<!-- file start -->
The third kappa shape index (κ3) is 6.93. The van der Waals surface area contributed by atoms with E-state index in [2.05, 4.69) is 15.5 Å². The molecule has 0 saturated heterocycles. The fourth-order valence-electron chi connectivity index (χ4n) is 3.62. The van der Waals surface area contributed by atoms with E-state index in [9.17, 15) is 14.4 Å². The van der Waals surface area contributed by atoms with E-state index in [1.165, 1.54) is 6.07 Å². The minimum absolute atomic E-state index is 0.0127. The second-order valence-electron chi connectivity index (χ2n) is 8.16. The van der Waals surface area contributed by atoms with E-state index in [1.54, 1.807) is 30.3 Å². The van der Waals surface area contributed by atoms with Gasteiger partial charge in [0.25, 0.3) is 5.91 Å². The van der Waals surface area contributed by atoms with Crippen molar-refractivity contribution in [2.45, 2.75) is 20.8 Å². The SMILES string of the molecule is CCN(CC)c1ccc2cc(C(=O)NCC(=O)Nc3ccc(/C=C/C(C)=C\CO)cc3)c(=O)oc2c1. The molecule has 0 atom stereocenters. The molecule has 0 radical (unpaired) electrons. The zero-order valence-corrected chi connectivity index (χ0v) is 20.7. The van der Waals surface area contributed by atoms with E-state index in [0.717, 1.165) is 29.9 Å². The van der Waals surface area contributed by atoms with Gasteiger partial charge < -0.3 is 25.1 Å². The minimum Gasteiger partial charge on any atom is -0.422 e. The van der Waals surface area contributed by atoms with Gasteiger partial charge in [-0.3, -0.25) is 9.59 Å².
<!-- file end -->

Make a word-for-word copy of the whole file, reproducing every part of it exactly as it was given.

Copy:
The third kappa shape index (κ3) is 6.93. The van der Waals surface area contributed by atoms with E-state index in [2.05, 4.69) is 15.5 Å². The molecule has 0 saturated heterocycles. The fourth-order valence-electron chi connectivity index (χ4n) is 3.62. The van der Waals surface area contributed by atoms with E-state index in [9.17, 15) is 14.4 Å². The van der Waals surface area contributed by atoms with E-state index in [1.165, 1.54) is 6.07 Å². The minimum absolute atomic E-state index is 0.0127. The second-order valence-electron chi connectivity index (χ2n) is 8.16. The van der Waals surface area contributed by atoms with E-state index in [1.54, 1.807) is 30.3 Å². The van der Waals surface area contributed by atoms with Gasteiger partial charge in [0.25, 0.3) is 5.91 Å². The van der Waals surface area contributed by atoms with Crippen molar-refractivity contribution in [2.45, 2.75) is 20.8 Å². The SMILES string of the molecule is CCN(CC)c1ccc2cc(C(=O)NCC(=O)Nc3ccc(/C=C/C(C)=C\CO)cc3)c(=O)oc2c1. The molecule has 0 atom stereocenters. The molecule has 0 radical (unpaired) electrons. The zero-order valence-corrected chi connectivity index (χ0v) is 20.7. The van der Waals surface area contributed by atoms with E-state index in [0.717, 1.165) is 29.9 Å². The van der Waals surface area contributed by atoms with Gasteiger partial charge < -0.3 is 25.1 Å². The minimum Gasteiger partial charge on any atom is -0.422 e. The van der Waals surface area contributed by atoms with Gasteiger partial charge in [-0.3, -0.25) is 9.59 Å².